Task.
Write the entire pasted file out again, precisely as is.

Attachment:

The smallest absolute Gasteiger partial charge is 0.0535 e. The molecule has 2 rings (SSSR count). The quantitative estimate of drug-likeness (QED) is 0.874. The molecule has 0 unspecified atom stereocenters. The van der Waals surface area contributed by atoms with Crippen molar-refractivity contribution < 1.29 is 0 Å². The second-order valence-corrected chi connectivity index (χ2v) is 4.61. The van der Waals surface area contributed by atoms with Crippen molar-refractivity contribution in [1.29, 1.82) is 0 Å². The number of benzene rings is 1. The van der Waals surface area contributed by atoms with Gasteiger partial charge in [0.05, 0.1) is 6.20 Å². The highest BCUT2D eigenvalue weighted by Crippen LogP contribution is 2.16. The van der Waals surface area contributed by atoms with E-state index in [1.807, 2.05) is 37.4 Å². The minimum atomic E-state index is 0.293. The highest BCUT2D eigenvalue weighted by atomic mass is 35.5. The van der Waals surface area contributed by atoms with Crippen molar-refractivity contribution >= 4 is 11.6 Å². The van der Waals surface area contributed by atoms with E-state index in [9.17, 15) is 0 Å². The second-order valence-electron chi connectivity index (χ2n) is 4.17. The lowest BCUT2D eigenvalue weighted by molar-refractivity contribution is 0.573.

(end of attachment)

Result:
The smallest absolute Gasteiger partial charge is 0.0535 e. The molecule has 2 rings (SSSR count). The quantitative estimate of drug-likeness (QED) is 0.874. The molecule has 0 unspecified atom stereocenters. The van der Waals surface area contributed by atoms with Crippen molar-refractivity contribution < 1.29 is 0 Å². The second-order valence-corrected chi connectivity index (χ2v) is 4.61. The van der Waals surface area contributed by atoms with Crippen molar-refractivity contribution in [1.29, 1.82) is 0 Å². The number of benzene rings is 1. The van der Waals surface area contributed by atoms with Gasteiger partial charge in [0.05, 0.1) is 6.20 Å². The highest BCUT2D eigenvalue weighted by Crippen LogP contribution is 2.16. The van der Waals surface area contributed by atoms with E-state index in [1.807, 2.05) is 37.4 Å². The minimum atomic E-state index is 0.293. The highest BCUT2D eigenvalue weighted by atomic mass is 35.5. The van der Waals surface area contributed by atoms with Crippen molar-refractivity contribution >= 4 is 11.6 Å². The van der Waals surface area contributed by atoms with E-state index in [9.17, 15) is 0 Å². The second-order valence-electron chi connectivity index (χ2n) is 4.17. The lowest BCUT2D eigenvalue weighted by molar-refractivity contribution is 0.573.